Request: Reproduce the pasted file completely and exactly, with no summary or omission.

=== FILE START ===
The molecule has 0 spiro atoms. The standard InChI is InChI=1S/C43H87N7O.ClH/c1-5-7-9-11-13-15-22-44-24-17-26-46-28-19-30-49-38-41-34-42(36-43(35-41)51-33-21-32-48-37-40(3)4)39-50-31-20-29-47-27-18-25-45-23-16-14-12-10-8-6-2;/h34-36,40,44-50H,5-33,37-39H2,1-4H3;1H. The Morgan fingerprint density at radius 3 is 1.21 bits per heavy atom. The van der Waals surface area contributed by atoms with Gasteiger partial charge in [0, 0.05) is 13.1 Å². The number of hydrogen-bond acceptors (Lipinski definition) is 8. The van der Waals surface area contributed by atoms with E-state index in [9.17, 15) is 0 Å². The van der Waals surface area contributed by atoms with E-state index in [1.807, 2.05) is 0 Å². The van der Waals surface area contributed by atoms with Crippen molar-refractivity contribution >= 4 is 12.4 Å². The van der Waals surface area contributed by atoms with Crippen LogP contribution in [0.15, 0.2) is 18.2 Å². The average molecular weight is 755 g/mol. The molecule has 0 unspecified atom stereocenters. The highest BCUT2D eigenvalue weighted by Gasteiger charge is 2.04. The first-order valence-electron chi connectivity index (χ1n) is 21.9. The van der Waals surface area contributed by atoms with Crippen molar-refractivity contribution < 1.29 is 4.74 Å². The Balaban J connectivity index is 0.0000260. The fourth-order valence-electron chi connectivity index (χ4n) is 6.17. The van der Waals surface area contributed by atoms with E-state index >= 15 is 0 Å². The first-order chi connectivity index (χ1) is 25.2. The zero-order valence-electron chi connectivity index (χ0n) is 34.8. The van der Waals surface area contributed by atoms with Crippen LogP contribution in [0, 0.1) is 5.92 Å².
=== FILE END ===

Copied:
The molecule has 0 spiro atoms. The standard InChI is InChI=1S/C43H87N7O.ClH/c1-5-7-9-11-13-15-22-44-24-17-26-46-28-19-30-49-38-41-34-42(36-43(35-41)51-33-21-32-48-37-40(3)4)39-50-31-20-29-47-27-18-25-45-23-16-14-12-10-8-6-2;/h34-36,40,44-50H,5-33,37-39H2,1-4H3;1H. The Morgan fingerprint density at radius 3 is 1.21 bits per heavy atom. The van der Waals surface area contributed by atoms with Gasteiger partial charge in [0, 0.05) is 13.1 Å². The number of hydrogen-bond acceptors (Lipinski definition) is 8. The van der Waals surface area contributed by atoms with E-state index in [9.17, 15) is 0 Å². The van der Waals surface area contributed by atoms with E-state index in [1.807, 2.05) is 0 Å². The van der Waals surface area contributed by atoms with Crippen molar-refractivity contribution >= 4 is 12.4 Å². The van der Waals surface area contributed by atoms with Crippen LogP contribution in [0.15, 0.2) is 18.2 Å². The average molecular weight is 755 g/mol. The molecule has 0 unspecified atom stereocenters. The highest BCUT2D eigenvalue weighted by Gasteiger charge is 2.04. The first-order valence-electron chi connectivity index (χ1n) is 21.9. The van der Waals surface area contributed by atoms with Crippen molar-refractivity contribution < 1.29 is 4.74 Å². The Balaban J connectivity index is 0.0000260. The fourth-order valence-electron chi connectivity index (χ4n) is 6.17. The van der Waals surface area contributed by atoms with E-state index >= 15 is 0 Å². The first-order chi connectivity index (χ1) is 25.2. The zero-order valence-electron chi connectivity index (χ0n) is 34.8. The van der Waals surface area contributed by atoms with Crippen LogP contribution in [0, 0.1) is 5.92 Å².